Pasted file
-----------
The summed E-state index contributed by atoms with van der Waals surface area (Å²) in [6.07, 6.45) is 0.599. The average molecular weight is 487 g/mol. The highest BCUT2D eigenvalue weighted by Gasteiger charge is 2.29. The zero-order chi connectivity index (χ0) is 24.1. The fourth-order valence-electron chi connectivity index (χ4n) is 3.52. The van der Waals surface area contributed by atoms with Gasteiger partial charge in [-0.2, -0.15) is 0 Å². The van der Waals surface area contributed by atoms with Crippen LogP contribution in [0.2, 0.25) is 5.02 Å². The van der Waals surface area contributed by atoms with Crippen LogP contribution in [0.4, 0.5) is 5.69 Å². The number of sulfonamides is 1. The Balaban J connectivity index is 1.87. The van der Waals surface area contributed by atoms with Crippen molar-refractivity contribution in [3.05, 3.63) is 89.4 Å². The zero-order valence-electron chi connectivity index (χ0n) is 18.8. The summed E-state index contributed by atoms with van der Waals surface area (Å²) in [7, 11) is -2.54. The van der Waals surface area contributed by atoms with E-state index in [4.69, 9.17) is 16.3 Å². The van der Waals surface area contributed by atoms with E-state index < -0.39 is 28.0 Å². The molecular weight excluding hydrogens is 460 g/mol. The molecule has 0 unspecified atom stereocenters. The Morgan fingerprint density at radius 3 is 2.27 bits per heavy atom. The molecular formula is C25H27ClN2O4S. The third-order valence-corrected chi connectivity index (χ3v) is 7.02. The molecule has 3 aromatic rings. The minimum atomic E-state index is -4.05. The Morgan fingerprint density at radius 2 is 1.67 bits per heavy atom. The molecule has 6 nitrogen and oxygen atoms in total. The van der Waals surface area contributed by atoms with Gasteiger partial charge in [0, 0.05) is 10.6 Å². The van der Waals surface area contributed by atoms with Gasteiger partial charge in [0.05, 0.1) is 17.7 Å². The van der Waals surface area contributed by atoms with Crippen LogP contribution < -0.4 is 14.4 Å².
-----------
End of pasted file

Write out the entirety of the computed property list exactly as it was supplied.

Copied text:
The summed E-state index contributed by atoms with van der Waals surface area (Å²) in [6.07, 6.45) is 0.599. The average molecular weight is 487 g/mol. The highest BCUT2D eigenvalue weighted by Gasteiger charge is 2.29. The zero-order chi connectivity index (χ0) is 24.1. The fourth-order valence-electron chi connectivity index (χ4n) is 3.52. The van der Waals surface area contributed by atoms with Gasteiger partial charge in [-0.2, -0.15) is 0 Å². The van der Waals surface area contributed by atoms with Crippen LogP contribution in [0.2, 0.25) is 5.02 Å². The van der Waals surface area contributed by atoms with Crippen LogP contribution in [0.4, 0.5) is 5.69 Å². The number of sulfonamides is 1. The Balaban J connectivity index is 1.87. The van der Waals surface area contributed by atoms with Crippen molar-refractivity contribution in [3.05, 3.63) is 89.4 Å². The zero-order valence-electron chi connectivity index (χ0n) is 18.8. The summed E-state index contributed by atoms with van der Waals surface area (Å²) in [7, 11) is -2.54. The van der Waals surface area contributed by atoms with E-state index in [4.69, 9.17) is 16.3 Å². The van der Waals surface area contributed by atoms with E-state index < -0.39 is 28.0 Å². The molecular weight excluding hydrogens is 460 g/mol. The molecule has 0 unspecified atom stereocenters. The Morgan fingerprint density at radius 3 is 2.27 bits per heavy atom. The molecular formula is C25H27ClN2O4S. The third-order valence-corrected chi connectivity index (χ3v) is 7.02. The molecule has 3 aromatic rings. The minimum atomic E-state index is -4.05. The Morgan fingerprint density at radius 2 is 1.67 bits per heavy atom. The molecule has 6 nitrogen and oxygen atoms in total. The van der Waals surface area contributed by atoms with Gasteiger partial charge in [0, 0.05) is 10.6 Å². The van der Waals surface area contributed by atoms with Gasteiger partial charge in [0.05, 0.1) is 17.7 Å². The van der Waals surface area contributed by atoms with Crippen LogP contribution < -0.4 is 14.4 Å².